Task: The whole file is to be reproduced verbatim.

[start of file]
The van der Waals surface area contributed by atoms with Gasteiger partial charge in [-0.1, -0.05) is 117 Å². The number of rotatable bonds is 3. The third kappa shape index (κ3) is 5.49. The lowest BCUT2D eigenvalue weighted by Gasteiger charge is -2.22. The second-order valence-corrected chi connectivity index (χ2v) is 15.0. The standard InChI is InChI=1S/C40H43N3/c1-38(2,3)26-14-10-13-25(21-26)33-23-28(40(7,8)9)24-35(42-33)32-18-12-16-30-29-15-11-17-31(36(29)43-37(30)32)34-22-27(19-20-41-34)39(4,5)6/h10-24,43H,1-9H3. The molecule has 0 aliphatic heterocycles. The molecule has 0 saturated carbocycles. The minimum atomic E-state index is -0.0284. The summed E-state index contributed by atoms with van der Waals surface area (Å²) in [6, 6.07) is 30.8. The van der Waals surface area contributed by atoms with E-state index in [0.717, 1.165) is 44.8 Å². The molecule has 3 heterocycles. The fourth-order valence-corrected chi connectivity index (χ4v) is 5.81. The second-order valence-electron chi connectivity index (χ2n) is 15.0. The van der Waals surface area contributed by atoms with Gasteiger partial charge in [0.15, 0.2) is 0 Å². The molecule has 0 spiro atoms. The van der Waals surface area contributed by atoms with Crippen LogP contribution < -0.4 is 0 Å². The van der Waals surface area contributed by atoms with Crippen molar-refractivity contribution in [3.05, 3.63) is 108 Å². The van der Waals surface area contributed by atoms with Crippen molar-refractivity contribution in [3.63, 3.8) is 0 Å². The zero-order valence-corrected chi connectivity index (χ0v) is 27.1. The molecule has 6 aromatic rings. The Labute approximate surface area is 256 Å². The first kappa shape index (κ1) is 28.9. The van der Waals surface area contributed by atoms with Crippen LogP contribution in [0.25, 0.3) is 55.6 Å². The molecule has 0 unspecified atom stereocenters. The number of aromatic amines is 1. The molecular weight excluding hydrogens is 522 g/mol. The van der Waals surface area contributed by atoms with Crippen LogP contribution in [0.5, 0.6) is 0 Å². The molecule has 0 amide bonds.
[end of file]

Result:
The van der Waals surface area contributed by atoms with Gasteiger partial charge in [-0.1, -0.05) is 117 Å². The number of rotatable bonds is 3. The third kappa shape index (κ3) is 5.49. The lowest BCUT2D eigenvalue weighted by Gasteiger charge is -2.22. The second-order valence-corrected chi connectivity index (χ2v) is 15.0. The standard InChI is InChI=1S/C40H43N3/c1-38(2,3)26-14-10-13-25(21-26)33-23-28(40(7,8)9)24-35(42-33)32-18-12-16-30-29-15-11-17-31(36(29)43-37(30)32)34-22-27(19-20-41-34)39(4,5)6/h10-24,43H,1-9H3. The molecule has 0 aliphatic heterocycles. The molecule has 0 saturated carbocycles. The minimum atomic E-state index is -0.0284. The summed E-state index contributed by atoms with van der Waals surface area (Å²) in [6, 6.07) is 30.8. The van der Waals surface area contributed by atoms with E-state index in [0.717, 1.165) is 44.8 Å². The molecule has 3 heterocycles. The fourth-order valence-corrected chi connectivity index (χ4v) is 5.81. The second-order valence-electron chi connectivity index (χ2n) is 15.0. The van der Waals surface area contributed by atoms with Gasteiger partial charge in [0.15, 0.2) is 0 Å². The molecule has 0 spiro atoms. The van der Waals surface area contributed by atoms with Crippen LogP contribution < -0.4 is 0 Å². The van der Waals surface area contributed by atoms with Crippen molar-refractivity contribution in [3.05, 3.63) is 108 Å². The van der Waals surface area contributed by atoms with Crippen molar-refractivity contribution in [3.63, 3.8) is 0 Å². The zero-order valence-corrected chi connectivity index (χ0v) is 27.1. The molecule has 6 aromatic rings. The Labute approximate surface area is 256 Å². The first kappa shape index (κ1) is 28.9. The van der Waals surface area contributed by atoms with Crippen LogP contribution in [0.25, 0.3) is 55.6 Å². The molecule has 0 unspecified atom stereocenters. The number of aromatic amines is 1. The molecular weight excluding hydrogens is 522 g/mol. The van der Waals surface area contributed by atoms with Crippen LogP contribution in [0.5, 0.6) is 0 Å². The molecule has 0 amide bonds.